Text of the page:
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From the Editor

Value Creation, Spring 2018

Karen ChristensenWHATEVER YOUR ORGANIZATION PRODUCES — whether it be the latest technology, a healthcare experience or some type of financial service — one hard truth applies: Your offering has zero value unless your customers perceive value in it. One of the core challenges for leaders today is to understand the nuances of creating value in the mind of the consumer.

What does your organization do that no one else can match? What problems do you enable people to solve? And what problems do customers have that you are not currently solving? In today’s innovation-focused environment, everyone in your organization should be thinking about the answers to these questions.

The challenges for today’s leaders don’t end there, because ‘the business of business’ is no longer just business. Individuals, economies, societies and political systems are increasingly interconnected, making it harder than ever — and ill-advised — to focus on business considerations alone.

In this issue of Rotman Management, we put value creation in the spotlight in an effort to define what it looks like and how to enable more of it. We kick the issue off on page 6 with The (Surprisingly) Simple Economics of Artificial Intelligence, where Rotman Professors Ajay Agrawal, Joshua Gans and Avi Goldfarb describe how this new factor of production is opening up myriad opportunities for value creation across industries.

Individuals, economies, societies and political systems are increasingly interconnected, making it harder than ever — and ill-advised — to focus on business considerations alone.Tweet this

Bain & Company’s Eric Almquist and Jamie Cleghorn and their colleagues have identified 70 distinct ‘elements of value’ in the realms of business-to-consumer (B2C) and business-to-business (B2B). On page 18, they describe how these elements co-exist within a hierarchical system. Their framework — loosely based on Abraham Maslow’s Hierarchy of Needs, can be applied to any industry.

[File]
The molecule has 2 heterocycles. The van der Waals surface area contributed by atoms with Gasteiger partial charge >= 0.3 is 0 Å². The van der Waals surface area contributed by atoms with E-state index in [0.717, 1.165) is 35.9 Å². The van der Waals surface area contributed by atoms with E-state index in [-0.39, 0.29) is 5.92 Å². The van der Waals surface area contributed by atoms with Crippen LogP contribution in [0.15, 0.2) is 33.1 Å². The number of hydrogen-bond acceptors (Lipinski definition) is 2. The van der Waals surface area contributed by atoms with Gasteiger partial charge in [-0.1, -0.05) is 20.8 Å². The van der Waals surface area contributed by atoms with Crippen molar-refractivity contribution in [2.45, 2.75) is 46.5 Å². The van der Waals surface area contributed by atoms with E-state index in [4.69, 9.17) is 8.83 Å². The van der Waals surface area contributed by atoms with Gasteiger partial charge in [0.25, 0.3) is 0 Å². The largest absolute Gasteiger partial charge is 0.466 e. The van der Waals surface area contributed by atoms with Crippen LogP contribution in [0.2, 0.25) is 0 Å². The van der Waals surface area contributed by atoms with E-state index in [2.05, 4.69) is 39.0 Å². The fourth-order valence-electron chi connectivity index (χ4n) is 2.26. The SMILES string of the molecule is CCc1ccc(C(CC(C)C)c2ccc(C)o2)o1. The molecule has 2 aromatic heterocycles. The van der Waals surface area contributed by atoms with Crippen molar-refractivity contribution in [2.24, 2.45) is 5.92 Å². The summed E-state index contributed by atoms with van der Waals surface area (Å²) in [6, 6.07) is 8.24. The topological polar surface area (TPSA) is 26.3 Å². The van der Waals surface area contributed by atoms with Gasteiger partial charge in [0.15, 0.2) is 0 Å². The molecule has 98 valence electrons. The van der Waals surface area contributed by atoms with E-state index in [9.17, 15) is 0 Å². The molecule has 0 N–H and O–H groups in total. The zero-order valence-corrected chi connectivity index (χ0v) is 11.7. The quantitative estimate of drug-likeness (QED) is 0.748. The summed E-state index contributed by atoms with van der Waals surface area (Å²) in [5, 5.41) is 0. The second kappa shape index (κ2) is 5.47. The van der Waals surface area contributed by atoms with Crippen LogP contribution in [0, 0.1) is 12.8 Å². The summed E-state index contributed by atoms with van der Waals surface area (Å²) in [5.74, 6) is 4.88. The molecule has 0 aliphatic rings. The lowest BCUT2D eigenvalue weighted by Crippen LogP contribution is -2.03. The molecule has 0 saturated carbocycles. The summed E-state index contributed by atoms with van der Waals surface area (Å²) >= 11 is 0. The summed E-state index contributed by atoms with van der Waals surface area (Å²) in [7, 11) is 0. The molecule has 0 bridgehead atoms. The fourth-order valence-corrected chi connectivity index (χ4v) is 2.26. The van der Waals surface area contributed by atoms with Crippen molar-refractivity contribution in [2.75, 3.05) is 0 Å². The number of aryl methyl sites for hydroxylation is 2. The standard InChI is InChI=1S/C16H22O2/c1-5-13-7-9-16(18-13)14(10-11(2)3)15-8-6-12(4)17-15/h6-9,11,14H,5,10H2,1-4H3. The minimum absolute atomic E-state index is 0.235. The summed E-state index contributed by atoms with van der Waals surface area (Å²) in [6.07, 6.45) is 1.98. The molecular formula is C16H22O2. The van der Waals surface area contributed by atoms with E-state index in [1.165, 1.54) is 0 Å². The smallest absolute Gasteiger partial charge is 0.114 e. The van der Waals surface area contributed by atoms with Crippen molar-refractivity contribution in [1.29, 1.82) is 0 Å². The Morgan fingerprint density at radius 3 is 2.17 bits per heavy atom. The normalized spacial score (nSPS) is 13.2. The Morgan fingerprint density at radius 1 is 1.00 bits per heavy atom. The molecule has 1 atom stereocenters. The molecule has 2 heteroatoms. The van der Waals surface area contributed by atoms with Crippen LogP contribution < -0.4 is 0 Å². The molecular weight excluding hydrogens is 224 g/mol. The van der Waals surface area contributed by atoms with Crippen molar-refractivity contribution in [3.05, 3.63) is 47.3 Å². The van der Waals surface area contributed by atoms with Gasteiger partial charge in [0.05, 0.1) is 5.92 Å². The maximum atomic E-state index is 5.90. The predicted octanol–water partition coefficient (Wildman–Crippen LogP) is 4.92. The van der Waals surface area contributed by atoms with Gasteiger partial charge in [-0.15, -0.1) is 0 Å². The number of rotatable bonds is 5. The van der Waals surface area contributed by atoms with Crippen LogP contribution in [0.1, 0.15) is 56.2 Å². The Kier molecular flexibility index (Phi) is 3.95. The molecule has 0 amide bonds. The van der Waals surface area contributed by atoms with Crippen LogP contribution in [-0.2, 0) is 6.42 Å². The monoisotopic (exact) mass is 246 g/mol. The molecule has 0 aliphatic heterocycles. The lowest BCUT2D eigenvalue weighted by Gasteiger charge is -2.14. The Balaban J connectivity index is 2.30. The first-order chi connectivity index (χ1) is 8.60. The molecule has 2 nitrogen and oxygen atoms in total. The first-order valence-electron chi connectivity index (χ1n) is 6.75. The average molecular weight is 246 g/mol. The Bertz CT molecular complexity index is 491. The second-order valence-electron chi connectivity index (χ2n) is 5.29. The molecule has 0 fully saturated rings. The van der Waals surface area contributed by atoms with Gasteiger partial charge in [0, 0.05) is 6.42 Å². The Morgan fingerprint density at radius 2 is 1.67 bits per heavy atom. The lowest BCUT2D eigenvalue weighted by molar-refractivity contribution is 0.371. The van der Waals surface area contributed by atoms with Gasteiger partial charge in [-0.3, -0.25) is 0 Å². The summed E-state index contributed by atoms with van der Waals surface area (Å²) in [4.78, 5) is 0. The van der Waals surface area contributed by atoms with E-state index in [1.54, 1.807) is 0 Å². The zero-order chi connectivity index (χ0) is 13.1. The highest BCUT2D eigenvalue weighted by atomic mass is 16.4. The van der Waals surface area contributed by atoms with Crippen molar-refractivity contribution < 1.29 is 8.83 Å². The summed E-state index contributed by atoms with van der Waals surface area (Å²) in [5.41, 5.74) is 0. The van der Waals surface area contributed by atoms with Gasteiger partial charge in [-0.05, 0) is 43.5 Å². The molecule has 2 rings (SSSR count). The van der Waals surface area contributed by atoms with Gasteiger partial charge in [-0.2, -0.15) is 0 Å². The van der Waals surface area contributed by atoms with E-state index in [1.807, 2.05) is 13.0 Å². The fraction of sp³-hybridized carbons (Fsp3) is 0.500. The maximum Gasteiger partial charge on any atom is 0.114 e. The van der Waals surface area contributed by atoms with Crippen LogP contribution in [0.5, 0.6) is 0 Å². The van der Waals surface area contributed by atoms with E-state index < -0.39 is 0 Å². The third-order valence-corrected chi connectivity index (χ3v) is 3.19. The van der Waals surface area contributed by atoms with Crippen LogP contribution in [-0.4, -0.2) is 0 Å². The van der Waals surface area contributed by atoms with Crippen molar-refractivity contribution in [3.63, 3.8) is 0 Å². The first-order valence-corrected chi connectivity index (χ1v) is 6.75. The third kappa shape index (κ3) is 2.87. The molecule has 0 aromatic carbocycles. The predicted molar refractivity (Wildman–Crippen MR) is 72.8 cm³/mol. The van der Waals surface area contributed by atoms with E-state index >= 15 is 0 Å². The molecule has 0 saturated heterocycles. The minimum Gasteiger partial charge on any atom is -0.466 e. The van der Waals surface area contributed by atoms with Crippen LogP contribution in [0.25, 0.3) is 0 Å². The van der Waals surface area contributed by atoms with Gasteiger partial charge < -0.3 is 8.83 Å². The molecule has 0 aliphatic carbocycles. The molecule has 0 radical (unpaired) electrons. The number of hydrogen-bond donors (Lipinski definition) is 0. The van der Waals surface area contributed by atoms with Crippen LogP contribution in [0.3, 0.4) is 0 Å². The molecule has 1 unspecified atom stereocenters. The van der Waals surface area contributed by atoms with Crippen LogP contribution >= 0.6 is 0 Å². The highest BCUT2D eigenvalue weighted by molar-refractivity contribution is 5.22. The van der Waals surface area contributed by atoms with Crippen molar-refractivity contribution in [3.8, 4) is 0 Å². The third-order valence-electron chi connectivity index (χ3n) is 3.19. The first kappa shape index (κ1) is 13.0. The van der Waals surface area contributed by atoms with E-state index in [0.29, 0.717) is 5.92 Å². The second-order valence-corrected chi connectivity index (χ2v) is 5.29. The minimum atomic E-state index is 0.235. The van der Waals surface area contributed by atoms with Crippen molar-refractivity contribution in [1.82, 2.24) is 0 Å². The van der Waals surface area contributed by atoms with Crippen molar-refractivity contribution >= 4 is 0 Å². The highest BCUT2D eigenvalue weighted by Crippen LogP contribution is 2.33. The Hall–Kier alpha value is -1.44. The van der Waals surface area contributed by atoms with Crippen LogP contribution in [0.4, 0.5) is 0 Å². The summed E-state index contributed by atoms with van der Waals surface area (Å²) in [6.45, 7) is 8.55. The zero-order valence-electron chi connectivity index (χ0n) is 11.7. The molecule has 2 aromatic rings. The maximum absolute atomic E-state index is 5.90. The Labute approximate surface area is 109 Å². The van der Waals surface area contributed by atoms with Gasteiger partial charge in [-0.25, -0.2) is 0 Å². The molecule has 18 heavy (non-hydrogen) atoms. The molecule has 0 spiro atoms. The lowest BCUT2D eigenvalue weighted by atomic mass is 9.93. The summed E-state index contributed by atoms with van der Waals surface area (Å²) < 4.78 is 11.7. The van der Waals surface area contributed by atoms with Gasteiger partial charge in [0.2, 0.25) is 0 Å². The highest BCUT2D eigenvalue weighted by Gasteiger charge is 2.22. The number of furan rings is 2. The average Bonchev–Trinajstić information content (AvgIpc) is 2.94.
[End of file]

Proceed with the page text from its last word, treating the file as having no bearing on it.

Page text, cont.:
In Creating Value for Business and Society on page 24, authors from BCG and MIT unpack the ‘how to’s’ of creating value for business and society at the same time, providing five guiding principles that have enabled companies like KraftStarbucksHilton and BASF to achieve this feat.

Figuring out how to digitize your offerings is an ongoing challenge for today’s leaders, but the opportunities it enables — which include finding customers in new ways and getting to know them better — make the effort worthwhile. On page 36, Rotman Professor Dilip Soman and his co-authors explain the way forward in Consumer Behaviour Online: A Playbook Emerges.

Elsewhere in this issue, we feature the founding father of modern strategy, Harvard’s Michael Porter, in our Thought Leader Interview on page 12; and in our Idea Exchange, BCG’s Gerry Hansell discusses ‘value patterns’ on page 99; Medtronic’s Gabriela Prada describes the rise of value-based healthcare on page 108; Kellogg Professor Don Schultz says it’s time to flip the value model on page 130; and Rotman Professors Anita McGahanEric Kirzner and Geoffrey Leonardelli discuss their latest research.

As indicated in this issue, today’s most successful organizations are moving beyond the traditional business agenda and paying attention to broader social ecosystems. To thrive in this environment, leaders must master the art of shaping systems, rather than just operating within them. Those who embrace this shift can create value not just for their organizations — but for the societies in which they are embedded.

Karen Christensen